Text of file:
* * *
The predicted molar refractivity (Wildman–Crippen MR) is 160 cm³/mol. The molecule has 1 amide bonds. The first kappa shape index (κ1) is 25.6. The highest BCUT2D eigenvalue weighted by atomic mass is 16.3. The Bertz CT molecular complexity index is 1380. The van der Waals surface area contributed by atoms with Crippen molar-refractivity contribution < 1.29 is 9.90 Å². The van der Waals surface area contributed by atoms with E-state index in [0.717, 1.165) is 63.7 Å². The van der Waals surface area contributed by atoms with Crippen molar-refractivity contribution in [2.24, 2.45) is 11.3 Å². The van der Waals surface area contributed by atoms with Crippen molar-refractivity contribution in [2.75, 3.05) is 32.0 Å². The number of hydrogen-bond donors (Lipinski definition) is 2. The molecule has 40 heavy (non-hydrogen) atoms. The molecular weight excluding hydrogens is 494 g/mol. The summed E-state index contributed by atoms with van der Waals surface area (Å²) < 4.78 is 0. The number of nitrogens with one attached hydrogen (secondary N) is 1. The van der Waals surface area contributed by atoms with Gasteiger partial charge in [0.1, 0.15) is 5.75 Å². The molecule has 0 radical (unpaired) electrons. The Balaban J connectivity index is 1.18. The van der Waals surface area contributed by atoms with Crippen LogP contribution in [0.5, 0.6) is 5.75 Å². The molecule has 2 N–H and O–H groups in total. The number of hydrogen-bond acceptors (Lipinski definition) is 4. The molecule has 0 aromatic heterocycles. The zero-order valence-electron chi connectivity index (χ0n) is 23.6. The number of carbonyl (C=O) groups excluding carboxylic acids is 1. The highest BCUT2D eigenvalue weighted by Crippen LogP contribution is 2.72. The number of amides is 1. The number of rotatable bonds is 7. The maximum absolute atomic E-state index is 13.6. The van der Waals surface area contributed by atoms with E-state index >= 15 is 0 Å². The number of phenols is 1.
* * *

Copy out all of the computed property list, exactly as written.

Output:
The predicted molar refractivity (Wildman–Crippen MR) is 160 cm³/mol. The molecule has 1 amide bonds. The first kappa shape index (κ1) is 25.6. The highest BCUT2D eigenvalue weighted by atomic mass is 16.3. The Bertz CT molecular complexity index is 1380. The van der Waals surface area contributed by atoms with Crippen molar-refractivity contribution < 1.29 is 9.90 Å². The van der Waals surface area contributed by atoms with E-state index in [0.717, 1.165) is 63.7 Å². The van der Waals surface area contributed by atoms with Crippen molar-refractivity contribution in [2.24, 2.45) is 11.3 Å². The van der Waals surface area contributed by atoms with Crippen molar-refractivity contribution in [2.75, 3.05) is 32.0 Å². The number of hydrogen-bond donors (Lipinski definition) is 2. The molecule has 40 heavy (non-hydrogen) atoms. The molecular weight excluding hydrogens is 494 g/mol. The summed E-state index contributed by atoms with van der Waals surface area (Å²) < 4.78 is 0. The number of nitrogens with one attached hydrogen (secondary N) is 1. The van der Waals surface area contributed by atoms with Gasteiger partial charge in [0.1, 0.15) is 5.75 Å². The molecule has 0 radical (unpaired) electrons. The Balaban J connectivity index is 1.18. The van der Waals surface area contributed by atoms with Crippen LogP contribution in [0.5, 0.6) is 5.75 Å². The molecule has 2 N–H and O–H groups in total. The number of hydrogen-bond acceptors (Lipinski definition) is 4. The molecule has 0 aromatic heterocycles. The zero-order valence-electron chi connectivity index (χ0n) is 23.6. The number of carbonyl (C=O) groups excluding carboxylic acids is 1. The highest BCUT2D eigenvalue weighted by Crippen LogP contribution is 2.72. The number of amides is 1. The number of rotatable bonds is 7. The maximum absolute atomic E-state index is 13.6. The van der Waals surface area contributed by atoms with E-state index >= 15 is 0 Å². The number of phenols is 1.